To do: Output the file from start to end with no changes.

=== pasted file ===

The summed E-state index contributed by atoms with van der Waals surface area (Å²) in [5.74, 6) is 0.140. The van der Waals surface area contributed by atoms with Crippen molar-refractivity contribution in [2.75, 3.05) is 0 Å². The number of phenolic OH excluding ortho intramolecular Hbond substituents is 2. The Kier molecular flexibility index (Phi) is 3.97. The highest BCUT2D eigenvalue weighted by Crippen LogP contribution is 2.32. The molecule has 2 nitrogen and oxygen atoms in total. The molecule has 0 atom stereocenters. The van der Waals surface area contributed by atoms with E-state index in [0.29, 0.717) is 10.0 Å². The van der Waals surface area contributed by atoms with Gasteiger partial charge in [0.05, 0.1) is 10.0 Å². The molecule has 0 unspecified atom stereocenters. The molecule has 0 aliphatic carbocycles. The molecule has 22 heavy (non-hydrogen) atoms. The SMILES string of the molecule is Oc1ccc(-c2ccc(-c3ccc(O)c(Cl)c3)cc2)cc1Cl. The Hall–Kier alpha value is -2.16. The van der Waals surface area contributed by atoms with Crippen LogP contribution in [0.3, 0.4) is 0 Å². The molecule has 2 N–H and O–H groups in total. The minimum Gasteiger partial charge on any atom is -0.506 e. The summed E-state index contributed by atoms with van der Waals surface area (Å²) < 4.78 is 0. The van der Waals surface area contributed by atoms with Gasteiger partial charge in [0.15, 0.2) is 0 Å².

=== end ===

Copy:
The summed E-state index contributed by atoms with van der Waals surface area (Å²) in [5.74, 6) is 0.140. The van der Waals surface area contributed by atoms with Crippen molar-refractivity contribution in [2.75, 3.05) is 0 Å². The number of phenolic OH excluding ortho intramolecular Hbond substituents is 2. The Kier molecular flexibility index (Phi) is 3.97. The highest BCUT2D eigenvalue weighted by Crippen LogP contribution is 2.32. The molecule has 2 nitrogen and oxygen atoms in total. The molecule has 0 atom stereocenters. The van der Waals surface area contributed by atoms with E-state index in [0.29, 0.717) is 10.0 Å². The van der Waals surface area contributed by atoms with Gasteiger partial charge in [0.05, 0.1) is 10.0 Å². The molecule has 0 unspecified atom stereocenters. The molecule has 0 aliphatic carbocycles. The molecule has 22 heavy (non-hydrogen) atoms. The SMILES string of the molecule is Oc1ccc(-c2ccc(-c3ccc(O)c(Cl)c3)cc2)cc1Cl. The Hall–Kier alpha value is -2.16. The van der Waals surface area contributed by atoms with Crippen LogP contribution in [0.3, 0.4) is 0 Å². The molecule has 2 N–H and O–H groups in total. The minimum Gasteiger partial charge on any atom is -0.506 e. The summed E-state index contributed by atoms with van der Waals surface area (Å²) < 4.78 is 0. The van der Waals surface area contributed by atoms with Gasteiger partial charge in [0.15, 0.2) is 0 Å².